glTexEnvi(GL_TEXTURE_ENV, GL_OPERAND2_RGB,   GL_ONE_MINUS_SRC_ALPHA);
glTexEnvi(GL_TEXTURE_ENV, GL_COMBINE_ALPHA, GL_SUBTRACT);
glTexEnvi(GL_TEXTURE_ENV, GL_OPERAND1_ALPHA, GL_ONE_MINUS_SRC_ALPHA);

Wow, that’s a lot more code than before and it can be pretty confusing. There’s a lot of math involved and rather than explain it in detail allow me to simply touch on what is going on here.

  • float tinting[4] = { color_.r/255.0f, color_.g/255.0f, color_.b/255.0f, colorOpacity/255.0f }; Here we are taking the color we set with setColor and mixing our colorOpacity in with it.
  • glTexEnvfv(GL_TEXTURE_ENV, GL_TEXTURE_ENV_COLOR, tinting); We are setting the color that we will combine with our texture. The color of course being drawn from the tinting variable we created in the line before.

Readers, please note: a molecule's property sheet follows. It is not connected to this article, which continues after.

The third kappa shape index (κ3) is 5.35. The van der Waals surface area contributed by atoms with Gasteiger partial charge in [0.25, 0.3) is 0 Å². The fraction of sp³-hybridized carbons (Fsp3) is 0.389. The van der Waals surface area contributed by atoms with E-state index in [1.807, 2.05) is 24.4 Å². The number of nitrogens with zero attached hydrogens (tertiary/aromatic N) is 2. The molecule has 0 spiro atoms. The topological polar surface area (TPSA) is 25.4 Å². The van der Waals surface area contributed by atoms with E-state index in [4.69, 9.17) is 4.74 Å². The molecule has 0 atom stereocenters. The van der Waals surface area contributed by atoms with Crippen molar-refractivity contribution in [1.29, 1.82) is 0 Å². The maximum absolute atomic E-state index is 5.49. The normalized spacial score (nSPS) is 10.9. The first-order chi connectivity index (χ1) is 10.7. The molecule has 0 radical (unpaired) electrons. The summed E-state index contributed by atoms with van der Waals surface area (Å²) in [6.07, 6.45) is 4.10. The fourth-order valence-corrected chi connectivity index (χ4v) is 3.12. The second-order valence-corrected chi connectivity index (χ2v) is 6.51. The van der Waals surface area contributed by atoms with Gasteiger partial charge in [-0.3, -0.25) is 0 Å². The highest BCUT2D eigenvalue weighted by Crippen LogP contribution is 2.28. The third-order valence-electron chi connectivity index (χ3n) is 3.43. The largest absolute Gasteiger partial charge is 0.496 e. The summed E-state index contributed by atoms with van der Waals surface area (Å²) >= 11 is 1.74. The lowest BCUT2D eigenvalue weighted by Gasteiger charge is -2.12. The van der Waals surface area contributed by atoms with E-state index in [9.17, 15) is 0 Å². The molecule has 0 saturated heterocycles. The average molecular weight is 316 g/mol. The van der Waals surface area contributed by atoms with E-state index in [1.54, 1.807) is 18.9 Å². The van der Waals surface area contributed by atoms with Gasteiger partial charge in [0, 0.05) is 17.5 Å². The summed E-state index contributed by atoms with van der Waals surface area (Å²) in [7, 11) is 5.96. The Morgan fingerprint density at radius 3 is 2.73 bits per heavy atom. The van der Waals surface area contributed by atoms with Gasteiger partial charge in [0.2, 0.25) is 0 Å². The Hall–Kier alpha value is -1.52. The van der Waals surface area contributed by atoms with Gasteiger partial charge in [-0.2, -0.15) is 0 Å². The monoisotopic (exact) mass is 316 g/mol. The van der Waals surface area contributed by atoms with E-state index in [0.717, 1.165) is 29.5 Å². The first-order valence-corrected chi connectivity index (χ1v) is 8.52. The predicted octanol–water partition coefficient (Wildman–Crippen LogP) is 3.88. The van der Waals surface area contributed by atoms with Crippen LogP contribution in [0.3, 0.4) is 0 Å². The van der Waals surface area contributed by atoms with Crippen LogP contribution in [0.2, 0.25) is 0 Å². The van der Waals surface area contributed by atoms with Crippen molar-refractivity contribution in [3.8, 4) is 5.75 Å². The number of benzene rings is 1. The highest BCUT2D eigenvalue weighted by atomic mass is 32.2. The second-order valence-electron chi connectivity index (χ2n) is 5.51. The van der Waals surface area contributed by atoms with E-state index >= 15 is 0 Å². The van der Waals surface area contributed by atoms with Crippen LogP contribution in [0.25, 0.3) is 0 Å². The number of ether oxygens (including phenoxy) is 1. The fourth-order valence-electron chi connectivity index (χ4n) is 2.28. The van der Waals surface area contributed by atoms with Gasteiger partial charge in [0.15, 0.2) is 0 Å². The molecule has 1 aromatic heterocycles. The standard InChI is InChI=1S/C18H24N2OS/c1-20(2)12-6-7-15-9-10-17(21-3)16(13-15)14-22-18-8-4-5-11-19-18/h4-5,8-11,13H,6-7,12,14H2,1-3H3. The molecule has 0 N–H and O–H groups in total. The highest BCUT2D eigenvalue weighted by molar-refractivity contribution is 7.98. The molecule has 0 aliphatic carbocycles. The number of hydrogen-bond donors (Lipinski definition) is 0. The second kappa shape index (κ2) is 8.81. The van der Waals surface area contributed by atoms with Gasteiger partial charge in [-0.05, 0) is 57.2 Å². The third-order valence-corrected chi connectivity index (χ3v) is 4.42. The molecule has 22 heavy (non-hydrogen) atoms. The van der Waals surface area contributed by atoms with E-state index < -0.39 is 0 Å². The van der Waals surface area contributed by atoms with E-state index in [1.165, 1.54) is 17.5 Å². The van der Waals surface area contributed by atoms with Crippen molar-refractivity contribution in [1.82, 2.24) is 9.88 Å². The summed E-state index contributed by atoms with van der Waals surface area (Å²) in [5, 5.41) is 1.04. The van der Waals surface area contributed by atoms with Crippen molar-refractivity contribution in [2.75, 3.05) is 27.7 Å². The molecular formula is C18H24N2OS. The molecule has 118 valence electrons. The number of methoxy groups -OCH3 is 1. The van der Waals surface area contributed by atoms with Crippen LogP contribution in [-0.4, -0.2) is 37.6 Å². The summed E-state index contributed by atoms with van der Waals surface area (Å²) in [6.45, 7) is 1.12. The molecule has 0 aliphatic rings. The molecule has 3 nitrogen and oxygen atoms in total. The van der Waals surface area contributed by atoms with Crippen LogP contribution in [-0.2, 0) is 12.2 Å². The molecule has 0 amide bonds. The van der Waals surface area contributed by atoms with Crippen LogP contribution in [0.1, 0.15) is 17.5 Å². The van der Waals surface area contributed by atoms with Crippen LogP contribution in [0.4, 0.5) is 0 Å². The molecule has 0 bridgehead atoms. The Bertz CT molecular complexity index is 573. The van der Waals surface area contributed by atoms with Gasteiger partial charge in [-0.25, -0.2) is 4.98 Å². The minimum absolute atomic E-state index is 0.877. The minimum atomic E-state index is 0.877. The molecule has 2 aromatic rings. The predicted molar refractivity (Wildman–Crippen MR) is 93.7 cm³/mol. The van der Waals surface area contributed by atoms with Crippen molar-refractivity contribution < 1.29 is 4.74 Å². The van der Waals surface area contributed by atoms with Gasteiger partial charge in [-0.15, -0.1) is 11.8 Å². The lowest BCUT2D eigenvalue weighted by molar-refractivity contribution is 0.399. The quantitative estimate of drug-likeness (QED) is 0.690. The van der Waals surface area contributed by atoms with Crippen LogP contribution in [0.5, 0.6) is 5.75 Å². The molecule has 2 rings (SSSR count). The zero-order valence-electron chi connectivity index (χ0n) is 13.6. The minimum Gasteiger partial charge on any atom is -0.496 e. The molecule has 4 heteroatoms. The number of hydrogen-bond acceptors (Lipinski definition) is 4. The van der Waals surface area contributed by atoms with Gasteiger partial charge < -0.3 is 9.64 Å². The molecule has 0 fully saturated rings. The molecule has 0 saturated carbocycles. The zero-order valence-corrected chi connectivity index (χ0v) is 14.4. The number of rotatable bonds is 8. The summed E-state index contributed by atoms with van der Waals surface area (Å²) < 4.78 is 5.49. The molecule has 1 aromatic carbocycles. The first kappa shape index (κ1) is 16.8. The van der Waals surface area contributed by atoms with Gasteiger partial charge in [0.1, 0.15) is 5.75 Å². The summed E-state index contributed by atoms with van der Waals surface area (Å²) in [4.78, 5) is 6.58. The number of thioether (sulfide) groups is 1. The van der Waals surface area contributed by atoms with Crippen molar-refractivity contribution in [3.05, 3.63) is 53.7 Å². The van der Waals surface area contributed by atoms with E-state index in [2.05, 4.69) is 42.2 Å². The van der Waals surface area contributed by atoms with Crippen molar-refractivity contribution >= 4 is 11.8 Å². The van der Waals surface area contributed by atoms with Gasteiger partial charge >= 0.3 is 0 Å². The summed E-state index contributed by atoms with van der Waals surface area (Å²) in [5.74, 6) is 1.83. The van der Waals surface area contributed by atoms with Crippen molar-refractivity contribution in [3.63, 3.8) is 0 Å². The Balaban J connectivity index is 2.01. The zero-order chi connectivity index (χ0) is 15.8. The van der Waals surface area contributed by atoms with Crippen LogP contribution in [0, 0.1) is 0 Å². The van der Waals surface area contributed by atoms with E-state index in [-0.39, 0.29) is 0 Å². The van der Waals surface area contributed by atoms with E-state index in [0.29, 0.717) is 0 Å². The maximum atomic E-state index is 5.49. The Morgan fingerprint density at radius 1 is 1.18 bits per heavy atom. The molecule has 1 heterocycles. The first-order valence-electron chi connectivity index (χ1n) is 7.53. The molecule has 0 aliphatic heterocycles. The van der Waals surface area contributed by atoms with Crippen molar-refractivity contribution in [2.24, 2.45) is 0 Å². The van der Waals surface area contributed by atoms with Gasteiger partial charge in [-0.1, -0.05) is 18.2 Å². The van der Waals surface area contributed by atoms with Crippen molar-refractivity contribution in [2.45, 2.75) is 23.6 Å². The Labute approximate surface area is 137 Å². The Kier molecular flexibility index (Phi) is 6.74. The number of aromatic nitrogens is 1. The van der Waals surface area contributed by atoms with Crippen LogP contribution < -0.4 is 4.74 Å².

• glTexEnvi(GL_TEXTURE_ENV, GL_COMBINE_RGB,      GL_INTERPOLATE); This thing (GL_INTERPOLATE) combines three separate sources to create our final product using this math: OutputColor = Arg0 ∗ Arg2 + Arg1 ∗ (1 − Arg2)
  • glTexEnvi(GL_TEXTURE_ENV, GL_SRC0_RGB,         GL_TEXTURE); This is the first source which is our sprite texture.
  • glTexEnvi(GL_TEXTURE_ENV, GL_SRC1_RGB,         GL_CONSTANT); glTexEnvi(GL_TEXTURE_ENV, GL_SRC2_RGB,         GL_CONSTANT); The second and third source are the same (GL_CONSTANT).  GL_CONSTANT refers to our GL_TEXTURE_ENV_COLOR that we set a few lines before.
  • glTexEnvi(GL_TEXTURE_ENV, GL_OPERAND2_RGB,   GL_ONE_MINUS_SRC_ALPHA); We change the way we want  the third source  to mix with the others.
  • glTexEnvi(GL_TEXTURE_ENV, GL_COMBINE_ALPHA, GL_SUBTRACT); glTexEnvi(GL_TEXTURE_ENV, GL_OPERAND1_ALPHA, GL_ONE_MINUS_SRC_ALPHA); Change the way the alpha combines.